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Smith Brothers' Chronological History of Crater Lake National Park

 

   

<< 1912   1913   1914 >>


1913 and 1914


Government Camp built half way between Anna Springs and the Rim. “A comfortable collection of log buildings with steep roofs, snug and comfortable looking”. Office, shelter cabin, warehouse and mess hall. 

January


Oregon Caves National Park bill defeated by Congress.

Spring


Crater Lake Lodge is still under construction. Opening date is delayed yet another year because the winter snows had collapsed the roof into the basement. Most of the roof joists were made of 2x4’s. The designers and builders seemed oblivious to the snow load requirements.

May


In a letter to Superintendent Arant, Interior Secretary Lane informs him that after 11 years in the employ of the government, Arant’s pay will stop on June 30. No reason is given for the dismissal. (Based on letters written by Steel during this period, Steel wanted Arant out of the way so he could assume the post of Superintendent.)

June 5


Superintendent Arant fired as superintendent of the Park by Interior Secretary Lane. Case was appealed to the Supreme Court but Arant lost. Arant claimed he was a civil servant and was immune to changes of political parties. The courts disagreed.

June 7


Will Steel officially appointed the Park’s second superintendent to take effect on July 1. Meanwhile, as he waits for the Arants to vacate the Annie Spring office and residence, Steel, moves into the Hotel. Activities at the Park come to a halt. No orders are forthcoming for needed improvements, no fees are collected, and both Steel and Arant serve notice on the Park Postmaster not to deliver mail addressed to the “other” superintendent. (SOHS)

Steel is still interested in Crater Lake’s concession which was somewhat irregular for a superintendent. Chronic concession troubles continue to plague the Parker operation.

July 21


Former Superintendent Arant, after being fired, refuses to vacate his Annie Spring office. U.S. Marshals are called in to forcibly remove the Arants. Personal property is thrown out onto the ground. “I would like to see somebody try to remove me from my own home.” said Arant, but in less than a minute he was passed through two doors and landed in the front yard. He returned immediately and was again ejected. Marshal Scott removed some of Arant’s personal effects and files, and ushered in Will Steel. Arant then headed for Klamath Falls and returned with his lawyer and several friends. Seeing himself outnumbered, Marshal Scott deputized a force of men working in the Park. The Marshals retreat after Mrs. Arant takes to her bed in the Superintendent’s house. They do not want to dislodge a possibly sick woman.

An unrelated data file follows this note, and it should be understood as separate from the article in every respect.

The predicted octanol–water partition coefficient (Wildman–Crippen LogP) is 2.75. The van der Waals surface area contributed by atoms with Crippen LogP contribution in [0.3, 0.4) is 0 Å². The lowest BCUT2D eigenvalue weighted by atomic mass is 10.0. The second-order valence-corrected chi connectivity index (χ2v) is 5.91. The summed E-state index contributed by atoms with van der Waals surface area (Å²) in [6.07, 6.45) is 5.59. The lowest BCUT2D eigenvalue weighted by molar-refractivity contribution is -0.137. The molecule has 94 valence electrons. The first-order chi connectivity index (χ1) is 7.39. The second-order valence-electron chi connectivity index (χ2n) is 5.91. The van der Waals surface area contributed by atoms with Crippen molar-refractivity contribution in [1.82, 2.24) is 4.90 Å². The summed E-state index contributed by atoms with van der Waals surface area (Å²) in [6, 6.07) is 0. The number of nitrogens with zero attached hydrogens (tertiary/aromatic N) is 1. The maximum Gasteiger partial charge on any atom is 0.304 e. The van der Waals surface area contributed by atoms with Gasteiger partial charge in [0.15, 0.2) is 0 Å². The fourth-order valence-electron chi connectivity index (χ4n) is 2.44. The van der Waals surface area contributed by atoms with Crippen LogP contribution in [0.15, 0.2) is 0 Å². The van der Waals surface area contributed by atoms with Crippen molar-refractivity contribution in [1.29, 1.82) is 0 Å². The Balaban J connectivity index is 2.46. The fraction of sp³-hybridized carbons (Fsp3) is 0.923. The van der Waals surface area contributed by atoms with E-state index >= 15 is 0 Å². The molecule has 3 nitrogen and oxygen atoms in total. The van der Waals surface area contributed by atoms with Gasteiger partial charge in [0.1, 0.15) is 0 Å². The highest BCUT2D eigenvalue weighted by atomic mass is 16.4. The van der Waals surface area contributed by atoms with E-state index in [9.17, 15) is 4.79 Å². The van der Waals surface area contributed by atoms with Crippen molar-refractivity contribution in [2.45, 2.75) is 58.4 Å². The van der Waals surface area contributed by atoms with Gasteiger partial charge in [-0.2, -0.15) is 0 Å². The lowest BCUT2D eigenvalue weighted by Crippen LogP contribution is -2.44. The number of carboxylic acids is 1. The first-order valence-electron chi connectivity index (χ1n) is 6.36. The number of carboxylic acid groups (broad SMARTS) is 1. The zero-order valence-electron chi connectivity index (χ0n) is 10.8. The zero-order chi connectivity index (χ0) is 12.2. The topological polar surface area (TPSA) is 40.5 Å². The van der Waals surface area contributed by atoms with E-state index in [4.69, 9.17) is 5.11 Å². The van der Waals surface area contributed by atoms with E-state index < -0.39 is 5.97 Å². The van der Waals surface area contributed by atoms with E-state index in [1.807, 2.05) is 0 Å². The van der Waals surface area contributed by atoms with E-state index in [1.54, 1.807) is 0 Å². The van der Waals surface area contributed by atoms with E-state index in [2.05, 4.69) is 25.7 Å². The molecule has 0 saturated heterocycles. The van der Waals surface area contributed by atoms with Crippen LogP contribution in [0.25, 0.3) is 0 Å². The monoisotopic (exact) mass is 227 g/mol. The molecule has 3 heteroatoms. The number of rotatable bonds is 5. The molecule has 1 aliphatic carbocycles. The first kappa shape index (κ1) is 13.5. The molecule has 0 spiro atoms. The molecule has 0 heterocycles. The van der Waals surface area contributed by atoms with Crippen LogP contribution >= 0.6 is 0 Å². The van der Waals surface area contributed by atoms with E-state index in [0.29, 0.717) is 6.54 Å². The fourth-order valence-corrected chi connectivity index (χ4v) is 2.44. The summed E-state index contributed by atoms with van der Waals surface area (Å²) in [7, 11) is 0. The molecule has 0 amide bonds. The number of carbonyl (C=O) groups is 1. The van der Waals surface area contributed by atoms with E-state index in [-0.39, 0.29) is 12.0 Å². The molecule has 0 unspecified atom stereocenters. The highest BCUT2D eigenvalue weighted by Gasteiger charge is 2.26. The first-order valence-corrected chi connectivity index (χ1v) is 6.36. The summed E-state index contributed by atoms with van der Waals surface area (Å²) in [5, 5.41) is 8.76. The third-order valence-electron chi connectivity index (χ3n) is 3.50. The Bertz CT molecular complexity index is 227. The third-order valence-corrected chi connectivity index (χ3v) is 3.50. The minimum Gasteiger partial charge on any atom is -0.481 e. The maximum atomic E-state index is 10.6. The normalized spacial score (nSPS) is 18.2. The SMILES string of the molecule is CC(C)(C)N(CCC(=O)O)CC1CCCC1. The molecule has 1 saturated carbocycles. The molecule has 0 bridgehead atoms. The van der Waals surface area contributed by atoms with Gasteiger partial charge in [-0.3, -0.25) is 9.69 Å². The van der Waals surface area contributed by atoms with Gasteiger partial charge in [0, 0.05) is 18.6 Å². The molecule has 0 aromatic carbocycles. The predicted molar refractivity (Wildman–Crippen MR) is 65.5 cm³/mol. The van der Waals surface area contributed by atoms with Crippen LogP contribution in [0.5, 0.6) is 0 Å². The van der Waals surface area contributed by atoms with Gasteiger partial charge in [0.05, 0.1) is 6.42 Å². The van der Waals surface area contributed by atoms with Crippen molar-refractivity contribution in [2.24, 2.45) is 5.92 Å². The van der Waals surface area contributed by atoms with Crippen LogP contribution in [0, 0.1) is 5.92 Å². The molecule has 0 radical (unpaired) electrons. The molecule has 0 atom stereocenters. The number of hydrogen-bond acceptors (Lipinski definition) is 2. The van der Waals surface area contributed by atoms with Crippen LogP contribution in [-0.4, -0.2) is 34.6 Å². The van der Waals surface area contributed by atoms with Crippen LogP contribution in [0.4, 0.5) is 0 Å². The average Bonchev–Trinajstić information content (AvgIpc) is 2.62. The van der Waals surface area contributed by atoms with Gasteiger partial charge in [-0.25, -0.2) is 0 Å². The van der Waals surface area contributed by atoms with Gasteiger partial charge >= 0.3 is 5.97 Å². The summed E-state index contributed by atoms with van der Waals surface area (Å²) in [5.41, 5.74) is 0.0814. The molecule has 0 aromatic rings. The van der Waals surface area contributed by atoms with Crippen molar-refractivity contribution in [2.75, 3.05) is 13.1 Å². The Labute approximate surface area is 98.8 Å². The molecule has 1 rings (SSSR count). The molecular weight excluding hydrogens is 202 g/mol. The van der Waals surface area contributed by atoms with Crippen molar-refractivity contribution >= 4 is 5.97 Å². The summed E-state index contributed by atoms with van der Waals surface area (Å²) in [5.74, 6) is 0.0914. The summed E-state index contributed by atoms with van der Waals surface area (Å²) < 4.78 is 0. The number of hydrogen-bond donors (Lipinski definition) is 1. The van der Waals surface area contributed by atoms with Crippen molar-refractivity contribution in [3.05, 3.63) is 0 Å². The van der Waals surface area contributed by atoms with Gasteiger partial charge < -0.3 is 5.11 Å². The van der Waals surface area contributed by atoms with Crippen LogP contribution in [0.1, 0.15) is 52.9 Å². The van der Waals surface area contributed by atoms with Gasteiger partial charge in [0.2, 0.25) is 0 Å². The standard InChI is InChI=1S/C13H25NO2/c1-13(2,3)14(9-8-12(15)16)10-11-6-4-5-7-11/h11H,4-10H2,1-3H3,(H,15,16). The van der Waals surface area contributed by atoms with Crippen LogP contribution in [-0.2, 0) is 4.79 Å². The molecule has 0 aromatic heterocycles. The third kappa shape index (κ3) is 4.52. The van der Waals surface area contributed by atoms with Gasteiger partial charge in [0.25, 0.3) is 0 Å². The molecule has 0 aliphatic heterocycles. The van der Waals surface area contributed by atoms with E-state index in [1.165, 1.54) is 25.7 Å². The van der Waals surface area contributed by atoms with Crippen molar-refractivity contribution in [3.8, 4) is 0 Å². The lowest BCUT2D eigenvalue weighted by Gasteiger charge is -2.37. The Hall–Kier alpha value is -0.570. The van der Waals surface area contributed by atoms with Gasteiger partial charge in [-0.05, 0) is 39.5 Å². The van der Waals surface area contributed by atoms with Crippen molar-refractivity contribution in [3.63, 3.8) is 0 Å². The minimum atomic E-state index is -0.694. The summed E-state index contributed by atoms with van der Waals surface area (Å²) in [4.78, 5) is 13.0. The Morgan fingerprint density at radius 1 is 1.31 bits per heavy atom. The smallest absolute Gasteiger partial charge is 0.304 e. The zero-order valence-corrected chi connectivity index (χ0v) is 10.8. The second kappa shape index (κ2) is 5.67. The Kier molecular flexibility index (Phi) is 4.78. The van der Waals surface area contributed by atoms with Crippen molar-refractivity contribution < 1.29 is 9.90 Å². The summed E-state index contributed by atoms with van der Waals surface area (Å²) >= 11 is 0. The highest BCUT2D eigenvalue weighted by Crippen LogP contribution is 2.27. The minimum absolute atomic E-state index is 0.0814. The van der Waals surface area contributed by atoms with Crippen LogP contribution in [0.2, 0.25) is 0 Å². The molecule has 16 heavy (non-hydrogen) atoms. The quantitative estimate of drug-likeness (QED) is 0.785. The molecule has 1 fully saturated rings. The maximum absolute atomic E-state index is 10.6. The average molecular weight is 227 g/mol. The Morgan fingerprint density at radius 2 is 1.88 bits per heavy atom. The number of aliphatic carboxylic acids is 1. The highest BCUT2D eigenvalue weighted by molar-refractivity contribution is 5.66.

After physically removing Arant for the 7th or 8th time, Marshal Scott locks the office doors and Will Steel takes possession of the desk and government papers. (S.O.H.S.)

July 22


Goodbye Bridge, so named by U.S. Marshal Leslie M. Scott because it was the last piece of work in the Park completed by W.F. Arant, the retiring Superintendent, under contract to his brother, . During this time work is begun on the new East Rim and West Rim roads. Planned and engineered by George E. Goodwin. 

Lodge operator Parkhurst knocks out former Superintendent Arant with a blow from an auto wrench at Fort Klamath because of the Steel-Arant superintendent's conflict.

Summer


Construction of a new access road to the Rim is begun. Completed in 1914 along with a new campground.

November


“Dogs are no longer permitted to run loose in the National Parks. Any violators will be shot.”

December 13


Bill introduced in Congress to create a 480 acre Oregon Caves National Park.

1913 Season


W.G. Steel opens up the Dewee Falls area to visitors. There are 1,200 acres of private land in the Park. Fourteen land entries: 8 are patented, 2 approved, 4 unapproved. 6,253 visitors enter the Park with 760 one-dollar auto permits sold along with 13 motorcycle permits. Construction of the handsome stone Lodge building continues. When completed, the new Lodge will replace the temporary wooden hotel on the Rim. Will contain about 60 rooms.  

Steven Mather says, “Crater Lake has been systematically developed by roads and trails more than any other national park except Yellowstone.”

Estimated cost of building roads in Crater Lake: East Rim Road - $79,800; North Road - $68,800; Annie Spring to Headquarters - $94,225 and the Rim Road - $746,700 for a total of : $989,525

Season Visitation: 6,253


<< 1912   1913   1914 >>

 


 

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